How ‘CLEAN AND GREEN’ fiber can help the textile industry thrive

Original article: Sourcing Journal

It’s no secret that global warming and climate change are starkly affecting the planet, and Twin Dragon’s mission in textile production is to reduce the use of chemicals, water and energy at every step of the process—using sustainable materials and developing new technology in dyeing and finishing.

Based in Los Angeles with offices and a showroom in New York, the vertical denim manufacturer has production facilities in China, Vietnam, Mexico and Central America, all contributing to a comprehensive world view. 

“There are steps we must take to protect our environment, as it is our responsibility to preserve and shield our planet from any further damage, but we also need to keep our industry alive!” stated Stephanie Poon, director of marketing and merchandising for Twin Dragon Marketing Inc. “The two cannot be mutually exclusive, and innovations that help the planet must be easily accessible and result in a product that is attractive and sustainable.”

The first step is to start with clean and green fiber. Fiber that is biodegradable and eco-friendly, such as lyocell, will drastically help to offset the amount of water used in growing cotton.

Lyocell uses around 90 percent less water per pound than cotton, which is a paramount amount of water savings. “In addition to implementing more lyocell, we are planning to use only recycled and biodegradable polyester versus the virgin counterpart,” said Poon, noting that TDMI is already starting to incorporate this initiative with blends of both recycled and biodegradable poly, and the company plans to release this new collection in January 2023. “We have some existing items but we are in the process of expanding and creating more items with higher lyocell content to off set the water consumption,” she said.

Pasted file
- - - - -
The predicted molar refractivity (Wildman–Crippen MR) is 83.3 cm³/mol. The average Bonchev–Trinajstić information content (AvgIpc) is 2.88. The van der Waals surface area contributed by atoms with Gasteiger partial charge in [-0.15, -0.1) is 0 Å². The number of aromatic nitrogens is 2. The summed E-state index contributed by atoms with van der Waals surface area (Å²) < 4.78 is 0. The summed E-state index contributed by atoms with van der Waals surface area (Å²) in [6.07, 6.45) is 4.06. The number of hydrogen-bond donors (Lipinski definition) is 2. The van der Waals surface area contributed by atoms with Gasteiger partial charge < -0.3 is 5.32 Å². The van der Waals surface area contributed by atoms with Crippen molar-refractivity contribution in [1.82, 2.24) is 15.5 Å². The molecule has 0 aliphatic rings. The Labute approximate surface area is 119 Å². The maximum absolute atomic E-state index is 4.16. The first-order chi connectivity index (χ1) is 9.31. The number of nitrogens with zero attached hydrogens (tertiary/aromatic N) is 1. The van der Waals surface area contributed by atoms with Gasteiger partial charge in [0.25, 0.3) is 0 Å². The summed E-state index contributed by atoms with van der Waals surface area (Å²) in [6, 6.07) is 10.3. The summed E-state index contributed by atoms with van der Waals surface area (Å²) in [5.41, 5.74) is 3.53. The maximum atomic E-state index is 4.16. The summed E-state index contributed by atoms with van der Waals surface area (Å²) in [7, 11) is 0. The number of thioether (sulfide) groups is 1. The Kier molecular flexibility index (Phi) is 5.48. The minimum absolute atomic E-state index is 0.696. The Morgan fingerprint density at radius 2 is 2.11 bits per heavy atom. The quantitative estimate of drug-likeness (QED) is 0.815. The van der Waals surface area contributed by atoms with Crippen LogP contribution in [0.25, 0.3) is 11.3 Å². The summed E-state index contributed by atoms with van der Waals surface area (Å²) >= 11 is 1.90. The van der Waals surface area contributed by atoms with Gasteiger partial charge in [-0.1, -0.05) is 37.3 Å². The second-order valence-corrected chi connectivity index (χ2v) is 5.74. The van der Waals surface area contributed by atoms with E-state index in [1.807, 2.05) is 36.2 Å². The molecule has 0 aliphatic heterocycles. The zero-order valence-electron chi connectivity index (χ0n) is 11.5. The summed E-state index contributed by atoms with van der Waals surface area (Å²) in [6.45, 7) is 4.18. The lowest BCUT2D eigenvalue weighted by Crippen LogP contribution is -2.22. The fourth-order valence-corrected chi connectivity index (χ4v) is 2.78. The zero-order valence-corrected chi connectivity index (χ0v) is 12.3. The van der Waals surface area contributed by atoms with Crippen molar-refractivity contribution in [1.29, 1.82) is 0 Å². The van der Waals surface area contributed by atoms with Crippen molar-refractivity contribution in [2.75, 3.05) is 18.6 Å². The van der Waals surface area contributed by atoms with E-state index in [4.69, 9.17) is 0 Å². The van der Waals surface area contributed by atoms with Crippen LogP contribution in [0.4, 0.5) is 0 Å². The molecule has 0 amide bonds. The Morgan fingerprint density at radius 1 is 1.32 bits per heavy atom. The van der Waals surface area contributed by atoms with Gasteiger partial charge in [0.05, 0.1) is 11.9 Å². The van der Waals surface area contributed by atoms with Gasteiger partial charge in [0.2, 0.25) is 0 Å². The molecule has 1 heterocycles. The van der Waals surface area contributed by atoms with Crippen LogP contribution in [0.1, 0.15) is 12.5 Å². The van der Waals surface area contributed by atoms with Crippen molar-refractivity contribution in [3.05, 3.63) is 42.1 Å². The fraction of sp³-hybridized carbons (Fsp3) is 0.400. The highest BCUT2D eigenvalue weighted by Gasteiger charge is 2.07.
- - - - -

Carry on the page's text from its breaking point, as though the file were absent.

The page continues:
Better biodegradation and better dyes

As long as there are plastic bottles being produced, recycling plastic will help to reduce waste discharged into landfills. No one can argue the benefits of that, but many brands and consumers might still ask, ‘Does recycled poly degrade in landfill or the ocean?’

“This is where biodegradable poly plays a large role in completing the full circularity cycle,” said Poon. The key is to make sure brands and consumers understand how this works, and how important a garment’s end-of-life is when looking at the full cycle.

The second step is to continue to innovate and discover new ways of dyeing and finishing that will save water and energy. 

“We have already introduced the use of liquid indigo and eco finishing technology, but we are close to releasing a new type of dye that will eliminate the need to use much water at all,” said Poon. “Extending the eco tech for our customers in the garment manufacturing side, we are working with a Los Angeles-based denim lab to create washes that achieve the lowest environmental impact measurement (EIM) scores in the industry.” All new development will be introduced in January around Kingpins.

Twin Dragon is also focusing on a collection of indigo colors that reduces the amount of dips to achieve lighter colors for garments that will be washed down to its lighter forms. This strategy is to help the customer reach their intended outcome through using less energy, time and processing, and is already being applied by TDMI to capture the vintage trend in a more sustainable way.

“The final step is to continue to produce the best quality denim we can at a fair price to reduce purchasing overconsumption on the consumer end,” said Poon. “We are firm believers in creating quality over quantity and being intentional in every aspect of our production process.” 

Thank You!

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